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I am using the TM4C1294, so yeah the one with 80 pins. If there is a bug with SysCtlClockGet, how would I check to make sure that I am actually running at 120 MHz? 

 

You could toggle a pin in a tight loop, and connect output to a scope or a logic analyzer.

You could set a timer to interrupt at a particular frequency (or in some other way generate a signal of known frequency), and use the built in cycle counter to time how many clock cycles it takes.  http://forum.stellarisiti.com/topic/1908-execution-time-the-easy-way/

 

Which clock did you use for the ADC?

Posting the ADC code might help in spotting problem.

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Hi,

For TM4C129x micros, the function SysCtlClockFreqSet() returns the running frequency if the setting was OK or 0 if the result is not OK, so you may have the possibility to save the value and check it in a separate statement. SysCtlClockGet() function should be used only with Tiva123 series, but note there is a small bug inside.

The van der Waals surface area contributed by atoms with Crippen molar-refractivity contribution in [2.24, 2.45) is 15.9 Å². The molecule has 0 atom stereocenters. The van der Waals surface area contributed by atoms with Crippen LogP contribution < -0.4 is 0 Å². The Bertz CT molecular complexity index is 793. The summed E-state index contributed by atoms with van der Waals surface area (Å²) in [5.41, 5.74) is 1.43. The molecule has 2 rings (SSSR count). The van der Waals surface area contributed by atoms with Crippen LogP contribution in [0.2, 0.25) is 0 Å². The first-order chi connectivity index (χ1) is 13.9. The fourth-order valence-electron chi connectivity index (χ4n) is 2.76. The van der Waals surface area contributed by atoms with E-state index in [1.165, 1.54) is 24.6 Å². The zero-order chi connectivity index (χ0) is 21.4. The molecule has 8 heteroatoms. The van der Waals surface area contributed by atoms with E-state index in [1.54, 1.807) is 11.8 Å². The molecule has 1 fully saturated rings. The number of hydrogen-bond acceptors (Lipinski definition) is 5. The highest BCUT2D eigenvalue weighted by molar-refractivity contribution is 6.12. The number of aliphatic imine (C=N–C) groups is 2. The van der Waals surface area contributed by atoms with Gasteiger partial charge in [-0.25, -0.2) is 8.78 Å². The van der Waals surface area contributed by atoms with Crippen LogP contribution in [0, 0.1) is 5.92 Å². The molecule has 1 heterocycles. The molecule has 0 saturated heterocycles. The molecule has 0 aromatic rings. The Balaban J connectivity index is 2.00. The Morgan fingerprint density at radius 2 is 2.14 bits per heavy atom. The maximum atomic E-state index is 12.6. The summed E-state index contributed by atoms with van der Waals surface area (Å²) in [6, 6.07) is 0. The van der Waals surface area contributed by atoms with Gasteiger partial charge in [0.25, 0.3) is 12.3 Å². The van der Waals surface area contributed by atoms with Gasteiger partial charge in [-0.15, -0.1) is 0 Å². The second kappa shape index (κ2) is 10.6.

Another possibility is the 129 series allow a special pin to be configured as to get out the clock, so you can check it or use it for other purposes. Take care, for testing should be OK, but for production/qualification could be wrong, since this may induce EMC related problems.

L

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You could toggle a pin in a tight loop, and connect output to a scope or a logic analyzer.

You could set a timer to interrupt at a particular frequency (or in some other way generate a signal of known frequency), and use the built in cycle counter to time how many clock cycles it takes.  http://forum.stellarisiti.com/topic/1908-execution-time-the-easy-way/

 

Which clock did you use for the ADC?

Posting the ADC code might help in spotting problem.

 

I used Timer A to trigger the ADC so I could vary the sampling frequency. I am also trying to configure it for SPI setup too, so I apologize if it looks messy. The problem is that the ADC is not sampling at higher frequencies when we change sample_rate. I am not sure why. Thanks for the help. Here is the code:

 

 

#include <stdint.h>
#include <stdbool.h>
#include "inc/hw_ints.h"
#include "inc/hw_memmap.h"
#include "driverlib/debug.h"
#include "driverlib/gpio.h"
#include "driverlib/interrupt.h"
#include "driverlib/pin_map.h"
#include "driverlib/rom.h"
#include "driverlib/rom_map.h"
#include "driverlib/sysctl.h"
#include "driverlib/uart.h"
#include "driverlib/adc.h"
#include "driverlib/timer.h"
#include "driverlib/ssi.h"
#include "utils/uartstdio.h"
#include <stdlib.h>